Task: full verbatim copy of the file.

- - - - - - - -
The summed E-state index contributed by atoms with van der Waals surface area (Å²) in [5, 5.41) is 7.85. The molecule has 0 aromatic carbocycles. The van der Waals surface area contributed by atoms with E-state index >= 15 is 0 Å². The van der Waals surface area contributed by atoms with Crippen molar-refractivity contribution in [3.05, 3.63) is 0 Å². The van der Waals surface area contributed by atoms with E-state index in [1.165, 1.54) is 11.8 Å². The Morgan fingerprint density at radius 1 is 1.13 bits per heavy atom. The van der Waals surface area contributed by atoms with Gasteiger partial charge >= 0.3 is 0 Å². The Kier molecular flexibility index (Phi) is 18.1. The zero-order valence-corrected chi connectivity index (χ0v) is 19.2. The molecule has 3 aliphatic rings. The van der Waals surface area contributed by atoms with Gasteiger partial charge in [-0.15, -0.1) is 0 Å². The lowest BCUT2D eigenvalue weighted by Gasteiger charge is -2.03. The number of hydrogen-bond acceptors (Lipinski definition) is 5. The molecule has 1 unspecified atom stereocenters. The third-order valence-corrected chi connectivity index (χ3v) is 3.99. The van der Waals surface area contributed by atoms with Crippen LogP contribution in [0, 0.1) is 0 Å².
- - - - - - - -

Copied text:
The summed E-state index contributed by atoms with van der Waals surface area (Å²) in [5, 5.41) is 7.85. The molecule has 0 aromatic carbocycles. The van der Waals surface area contributed by atoms with E-state index >= 15 is 0 Å². The van der Waals surface area contributed by atoms with Crippen molar-refractivity contribution in [3.05, 3.63) is 0 Å². The van der Waals surface area contributed by atoms with E-state index in [1.165, 1.54) is 11.8 Å². The Morgan fingerprint density at radius 1 is 1.13 bits per heavy atom. The van der Waals surface area contributed by atoms with Gasteiger partial charge >= 0.3 is 0 Å². The Kier molecular flexibility index (Phi) is 18.1. The zero-order valence-corrected chi connectivity index (χ0v) is 19.2. The molecule has 3 aliphatic rings. The van der Waals surface area contributed by atoms with Gasteiger partial charge in [-0.15, -0.1) is 0 Å². The lowest BCUT2D eigenvalue weighted by Gasteiger charge is -2.03. The number of hydrogen-bond acceptors (Lipinski definition) is 5. The molecule has 1 unspecified atom stereocenters. The third-order valence-corrected chi connectivity index (χ3v) is 3.99. The van der Waals surface area contributed by atoms with Crippen LogP contribution in [0, 0.1) is 0 Å².